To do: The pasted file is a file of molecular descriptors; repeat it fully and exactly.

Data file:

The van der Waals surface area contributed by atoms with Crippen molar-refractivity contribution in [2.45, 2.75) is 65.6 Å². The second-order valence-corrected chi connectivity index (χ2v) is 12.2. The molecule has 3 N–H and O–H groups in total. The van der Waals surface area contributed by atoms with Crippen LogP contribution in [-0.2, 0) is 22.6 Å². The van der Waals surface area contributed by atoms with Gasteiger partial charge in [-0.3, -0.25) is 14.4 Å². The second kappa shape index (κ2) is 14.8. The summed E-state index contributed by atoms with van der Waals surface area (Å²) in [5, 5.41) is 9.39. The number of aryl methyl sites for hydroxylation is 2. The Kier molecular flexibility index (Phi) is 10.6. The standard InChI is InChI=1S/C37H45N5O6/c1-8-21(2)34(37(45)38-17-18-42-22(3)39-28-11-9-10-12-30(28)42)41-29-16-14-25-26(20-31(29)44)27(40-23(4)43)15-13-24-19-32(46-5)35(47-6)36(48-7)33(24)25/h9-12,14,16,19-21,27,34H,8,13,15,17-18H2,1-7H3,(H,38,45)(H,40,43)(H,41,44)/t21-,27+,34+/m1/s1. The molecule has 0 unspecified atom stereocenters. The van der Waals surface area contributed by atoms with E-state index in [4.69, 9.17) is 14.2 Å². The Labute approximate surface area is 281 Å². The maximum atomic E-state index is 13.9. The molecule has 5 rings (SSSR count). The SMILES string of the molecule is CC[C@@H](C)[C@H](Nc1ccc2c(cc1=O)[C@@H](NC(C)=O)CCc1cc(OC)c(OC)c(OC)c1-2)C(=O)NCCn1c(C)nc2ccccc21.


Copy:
The van der Waals surface area contributed by atoms with Crippen molar-refractivity contribution in [2.45, 2.75) is 65.6 Å². The second-order valence-corrected chi connectivity index (χ2v) is 12.2. The molecule has 3 N–H and O–H groups in total. The van der Waals surface area contributed by atoms with Crippen LogP contribution in [-0.2, 0) is 22.6 Å². The van der Waals surface area contributed by atoms with Gasteiger partial charge in [-0.3, -0.25) is 14.4 Å². The second kappa shape index (κ2) is 14.8. The summed E-state index contributed by atoms with van der Waals surface area (Å²) in [5, 5.41) is 9.39. The number of aryl methyl sites for hydroxylation is 2. The Kier molecular flexibility index (Phi) is 10.6. The standard InChI is InChI=1S/C37H45N5O6/c1-8-21(2)34(37(45)38-17-18-42-22(3)39-28-11-9-10-12-30(28)42)41-29-16-14-25-26(20-31(29)44)27(40-23(4)43)15-13-24-19-32(46-5)35(47-6)36(48-7)33(24)25/h9-12,14,16,19-21,27,34H,8,13,15,17-18H2,1-7H3,(H,38,45)(H,40,43)(H,41,44)/t21-,27+,34+/m1/s1. The molecule has 0 unspecified atom stereocenters. The van der Waals surface area contributed by atoms with E-state index in [4.69, 9.17) is 14.2 Å². The Labute approximate surface area is 281 Å². The maximum atomic E-state index is 13.9. The molecule has 5 rings (SSSR count). The SMILES string of the molecule is CC[C@@H](C)[C@H](Nc1ccc2c(cc1=O)[C@@H](NC(C)=O)CCc1cc(OC)c(OC)c(OC)c1-2)C(=O)NCCn1c(C)nc2ccccc21.